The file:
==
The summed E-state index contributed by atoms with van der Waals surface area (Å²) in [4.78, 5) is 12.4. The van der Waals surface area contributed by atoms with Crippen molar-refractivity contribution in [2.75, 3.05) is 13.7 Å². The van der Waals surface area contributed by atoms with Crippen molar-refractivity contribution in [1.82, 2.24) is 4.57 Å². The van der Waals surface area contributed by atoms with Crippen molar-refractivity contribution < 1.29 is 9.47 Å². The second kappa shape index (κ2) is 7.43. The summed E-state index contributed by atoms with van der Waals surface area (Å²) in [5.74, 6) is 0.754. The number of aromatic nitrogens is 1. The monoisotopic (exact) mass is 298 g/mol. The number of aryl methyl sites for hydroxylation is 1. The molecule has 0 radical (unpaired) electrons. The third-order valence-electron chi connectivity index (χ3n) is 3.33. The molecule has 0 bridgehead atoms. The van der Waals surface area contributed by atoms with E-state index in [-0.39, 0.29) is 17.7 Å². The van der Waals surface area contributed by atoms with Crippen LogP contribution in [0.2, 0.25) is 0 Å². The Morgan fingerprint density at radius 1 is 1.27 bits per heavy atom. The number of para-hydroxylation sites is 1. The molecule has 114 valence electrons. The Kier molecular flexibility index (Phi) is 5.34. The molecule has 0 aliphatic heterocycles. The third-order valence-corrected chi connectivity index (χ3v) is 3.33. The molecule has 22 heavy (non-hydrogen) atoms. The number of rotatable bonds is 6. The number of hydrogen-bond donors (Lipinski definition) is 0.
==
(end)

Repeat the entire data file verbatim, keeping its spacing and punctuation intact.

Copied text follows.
The summed E-state index contributed by atoms with van der Waals surface area (Å²) in [4.78, 5) is 12.4. The van der Waals surface area contributed by atoms with Crippen molar-refractivity contribution in [2.75, 3.05) is 13.7 Å². The van der Waals surface area contributed by atoms with Crippen molar-refractivity contribution in [1.82, 2.24) is 4.57 Å². The van der Waals surface area contributed by atoms with Crippen molar-refractivity contribution < 1.29 is 9.47 Å². The second kappa shape index (κ2) is 7.43. The summed E-state index contributed by atoms with van der Waals surface area (Å²) in [5.74, 6) is 0.754. The number of aromatic nitrogens is 1. The monoisotopic (exact) mass is 298 g/mol. The number of aryl methyl sites for hydroxylation is 1. The molecule has 0 radical (unpaired) electrons. The third-order valence-electron chi connectivity index (χ3n) is 3.33. The molecule has 0 bridgehead atoms. The van der Waals surface area contributed by atoms with E-state index in [-0.39, 0.29) is 17.7 Å². The van der Waals surface area contributed by atoms with Crippen LogP contribution in [0.2, 0.25) is 0 Å². The Morgan fingerprint density at radius 1 is 1.27 bits per heavy atom. The number of para-hydroxylation sites is 1. The molecule has 114 valence electrons. The Kier molecular flexibility index (Phi) is 5.34. The molecule has 0 aliphatic heterocycles. The third-order valence-corrected chi connectivity index (χ3v) is 3.33. The molecule has 22 heavy (non-hydrogen) atoms. The number of rotatable bonds is 6. The number of hydrogen-bond donors (Lipinski definition) is 0.